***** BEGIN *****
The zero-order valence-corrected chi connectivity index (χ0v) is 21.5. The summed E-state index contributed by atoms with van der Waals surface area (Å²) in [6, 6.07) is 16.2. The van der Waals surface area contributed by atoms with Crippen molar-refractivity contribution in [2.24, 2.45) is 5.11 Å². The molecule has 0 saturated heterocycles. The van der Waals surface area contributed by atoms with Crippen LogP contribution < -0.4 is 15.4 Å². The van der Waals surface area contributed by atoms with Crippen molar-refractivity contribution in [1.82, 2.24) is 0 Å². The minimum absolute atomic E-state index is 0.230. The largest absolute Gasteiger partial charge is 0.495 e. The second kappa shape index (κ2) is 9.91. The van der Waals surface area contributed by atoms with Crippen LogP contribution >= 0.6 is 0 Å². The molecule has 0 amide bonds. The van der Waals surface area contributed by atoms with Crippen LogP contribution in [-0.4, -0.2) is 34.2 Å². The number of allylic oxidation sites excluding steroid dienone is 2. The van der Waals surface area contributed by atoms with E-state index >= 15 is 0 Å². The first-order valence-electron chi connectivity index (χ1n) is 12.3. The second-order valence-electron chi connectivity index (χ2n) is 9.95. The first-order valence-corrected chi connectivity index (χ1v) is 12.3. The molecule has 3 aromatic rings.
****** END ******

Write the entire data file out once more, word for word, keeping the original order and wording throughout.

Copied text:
The zero-order valence-corrected chi connectivity index (χ0v) is 21.5. The summed E-state index contributed by atoms with van der Waals surface area (Å²) in [6, 6.07) is 16.2. The van der Waals surface area contributed by atoms with Crippen molar-refractivity contribution in [2.24, 2.45) is 5.11 Å². The molecule has 0 saturated heterocycles. The van der Waals surface area contributed by atoms with Crippen LogP contribution < -0.4 is 15.4 Å². The van der Waals surface area contributed by atoms with Crippen molar-refractivity contribution in [1.82, 2.24) is 0 Å². The minimum absolute atomic E-state index is 0.230. The largest absolute Gasteiger partial charge is 0.495 e. The second kappa shape index (κ2) is 9.91. The van der Waals surface area contributed by atoms with Crippen LogP contribution >= 0.6 is 0 Å². The molecule has 0 amide bonds. The van der Waals surface area contributed by atoms with Crippen LogP contribution in [-0.4, -0.2) is 34.2 Å². The number of allylic oxidation sites excluding steroid dienone is 2. The van der Waals surface area contributed by atoms with E-state index >= 15 is 0 Å². The first-order valence-electron chi connectivity index (χ1n) is 12.3. The second-order valence-electron chi connectivity index (χ2n) is 9.95. The first-order valence-corrected chi connectivity index (χ1v) is 12.3. The molecule has 3 aromatic rings.